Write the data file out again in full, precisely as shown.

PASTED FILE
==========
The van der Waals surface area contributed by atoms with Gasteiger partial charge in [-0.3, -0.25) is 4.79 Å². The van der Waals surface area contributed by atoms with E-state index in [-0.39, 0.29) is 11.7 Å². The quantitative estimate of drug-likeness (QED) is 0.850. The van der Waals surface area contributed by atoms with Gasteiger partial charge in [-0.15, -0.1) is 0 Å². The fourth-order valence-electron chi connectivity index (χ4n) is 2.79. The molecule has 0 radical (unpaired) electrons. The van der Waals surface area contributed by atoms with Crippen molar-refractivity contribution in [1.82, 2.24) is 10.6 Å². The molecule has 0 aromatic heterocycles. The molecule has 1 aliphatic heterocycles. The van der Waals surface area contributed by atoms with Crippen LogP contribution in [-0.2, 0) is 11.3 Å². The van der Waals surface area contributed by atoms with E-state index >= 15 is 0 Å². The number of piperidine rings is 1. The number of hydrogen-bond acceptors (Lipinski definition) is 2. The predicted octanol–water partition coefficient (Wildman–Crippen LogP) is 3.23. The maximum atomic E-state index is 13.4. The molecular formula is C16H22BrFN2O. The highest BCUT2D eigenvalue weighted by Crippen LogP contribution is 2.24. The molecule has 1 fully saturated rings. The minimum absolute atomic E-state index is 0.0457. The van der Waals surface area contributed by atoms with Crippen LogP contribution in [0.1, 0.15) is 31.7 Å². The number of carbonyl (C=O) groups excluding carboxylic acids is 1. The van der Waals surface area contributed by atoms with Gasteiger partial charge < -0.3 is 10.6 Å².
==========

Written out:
The van der Waals surface area contributed by atoms with Gasteiger partial charge in [-0.3, -0.25) is 4.79 Å². The van der Waals surface area contributed by atoms with E-state index in [-0.39, 0.29) is 11.7 Å². The quantitative estimate of drug-likeness (QED) is 0.850. The van der Waals surface area contributed by atoms with Gasteiger partial charge in [-0.15, -0.1) is 0 Å². The fourth-order valence-electron chi connectivity index (χ4n) is 2.79. The molecule has 0 radical (unpaired) electrons. The van der Waals surface area contributed by atoms with Crippen molar-refractivity contribution in [1.82, 2.24) is 10.6 Å². The molecule has 0 aromatic heterocycles. The molecule has 1 aliphatic heterocycles. The van der Waals surface area contributed by atoms with Crippen LogP contribution in [-0.2, 0) is 11.3 Å². The van der Waals surface area contributed by atoms with E-state index >= 15 is 0 Å². The number of piperidine rings is 1. The number of hydrogen-bond acceptors (Lipinski definition) is 2. The predicted octanol–water partition coefficient (Wildman–Crippen LogP) is 3.23. The maximum atomic E-state index is 13.4. The molecular formula is C16H22BrFN2O. The highest BCUT2D eigenvalue weighted by Crippen LogP contribution is 2.24. The molecule has 1 fully saturated rings. The minimum absolute atomic E-state index is 0.0457. The van der Waals surface area contributed by atoms with Crippen LogP contribution in [0.1, 0.15) is 31.7 Å². The number of carbonyl (C=O) groups excluding carboxylic acids is 1. The van der Waals surface area contributed by atoms with Gasteiger partial charge < -0.3 is 10.6 Å².